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Hong Kong pro-democracy legislator resigns to the legislature against accomplices



Pro-democracy lawmakers began their speeches at a press conference in the office of the Hong Kong Legislative Council on Wednesday. Legislators are all resigning on a new law introduced in Beijing, which has led to the removal of four lawmakers.

Anthony Wallace/AFP via Getty Images


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Anthony Wallace/AFP via Getty Images

Pro-democracy lawmakers began their speeches at a press conference in the office of the Hong Kong Legislative Council on Wednesday. Legislators are all resigning on a new law introduced in Beijing that has resulted in the removal of four lawmakers.

Anthony Wallace/AFP via Getty Images

Opposition lawmakers in Hong Kong are resigning collectively to protest the expulsion of four pro-democratic lawmakers who Beijing considers to be a secession.

Prior to this, the Standing Committee of the National People’s Congress of China passed a resolution giving the Hong Kong authorities the power to bypass the local courts and eventually dismissed politicians who were deemed a threat to security. The resolution stipulated that four Hong Kong legislators who supported the Hong Kong democratic movement were immediately dismissed and therefore barred from running for re-election.

Democratic Party Chairman Wu Zhiwei said at a press conference: “Today, we announced that we will resign because our colleagues are being disqualified due to the ruthless actions of the central government.”

In total, the remaining 15 opposition lawmakers stated that they would resign and raise their prestige with their deposed colleagues, Yang Zhiyuan, Guo Jiaqi and Liang Qichao. Because of “endangering national security”, these four people were removed from the Hong Kong Legislative Council or the Legislative Council.

Wu Yi described the legislator’s strike as a “democratic struggle” at the press conference.

“[We] Never give up. “He said.

Guo Guotold, a member of the pro-democracy Civic Party told reporters: “It will be an honor for me to follow due process, protect systems and functions, and strive for democracy and human rights, which will lead to the cancellation of national conditions.”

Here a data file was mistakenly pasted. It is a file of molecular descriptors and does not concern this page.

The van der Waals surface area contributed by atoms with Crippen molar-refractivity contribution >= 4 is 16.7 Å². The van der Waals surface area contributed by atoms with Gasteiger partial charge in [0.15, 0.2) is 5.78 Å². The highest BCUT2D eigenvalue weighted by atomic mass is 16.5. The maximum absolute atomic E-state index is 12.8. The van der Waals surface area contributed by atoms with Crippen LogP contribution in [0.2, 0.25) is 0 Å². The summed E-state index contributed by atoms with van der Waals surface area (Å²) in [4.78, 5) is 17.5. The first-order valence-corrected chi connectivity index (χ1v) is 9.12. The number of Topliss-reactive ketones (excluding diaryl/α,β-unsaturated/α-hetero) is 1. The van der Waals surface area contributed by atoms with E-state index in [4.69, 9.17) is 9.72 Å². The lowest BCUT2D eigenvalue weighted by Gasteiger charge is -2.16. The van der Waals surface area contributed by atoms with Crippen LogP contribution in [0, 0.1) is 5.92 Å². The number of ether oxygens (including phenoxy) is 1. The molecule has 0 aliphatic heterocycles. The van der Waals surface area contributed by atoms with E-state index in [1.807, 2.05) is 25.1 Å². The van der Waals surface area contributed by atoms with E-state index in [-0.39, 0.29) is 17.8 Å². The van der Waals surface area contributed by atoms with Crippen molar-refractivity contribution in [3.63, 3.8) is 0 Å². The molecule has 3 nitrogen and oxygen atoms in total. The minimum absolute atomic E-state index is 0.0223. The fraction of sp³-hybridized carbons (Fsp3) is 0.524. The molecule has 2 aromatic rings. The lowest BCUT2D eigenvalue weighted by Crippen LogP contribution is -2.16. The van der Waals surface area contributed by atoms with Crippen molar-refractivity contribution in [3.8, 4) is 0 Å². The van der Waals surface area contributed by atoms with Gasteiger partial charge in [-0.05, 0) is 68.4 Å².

Last year’s major protests were triggered by a proposed extradition bill that would allow some people accused of crimes in Hong Kong to be transferred to mainland China to face the courts there. The Hong Kong government eventually withdrew the bill, but Beijing subsequently passed a comprehensive national security law for the territory, which included severe penalties for anyone convicted of supporting secession, subversion of state power, terrorism, or collusion with foreign entities .

This new resolution effectively gives Beijing the veto power, which can veto who is a member of the Hong Kong legislature. Before the months of democratic protests, thousands of demonstrators poured into the streets of Hong Kong to oppose China’s suppression of freedom in the semi-autonomous territory.

Although long-awaited, after the US presidential election, the timing of Beijing’s action seems to be designed to test how far Washington can go if it is distracted by the legal dispute over the November 3 vote.

When Hong Kong was once a British colony and returned to China in 1997, Hong Kong was granted various protections and limited autonomy. However, Beijing has been steadily abolishing the guarantees in Hong Kong’s Basic Law designed to embody the “one country, two systems” governance philosophy.

Since the handover from the United Kingdom nearly a quarter of a century ago, the pro-democratic candidates in the Legislative Council have been indirectly elected members who are loyal to Beijing and hang aside. China refuses to allow Hong Kong to choose its own CEO.

“The Basic Law provides for the separation of the three powers, but today, the decision of the central government means that the separation of the three powers will be cancelled. All powers will be concentrated under the up of the chief executive-the central government. So today ends here. “One country, two system”.

Zhu Chuming, leader of the Hong Kong Democracy Committee, a radical organization based in Washington Direct current Tell the NPR that after Beijing passed national security measures against most dissidents, Hong Kong’s institutions have been slowly destroyed.

He said: “They bypassed the elections, now they bypass the courts, and they have bypassed the Basic Law in enforcing the National Security Law.”

He added: “This is the final stage.”


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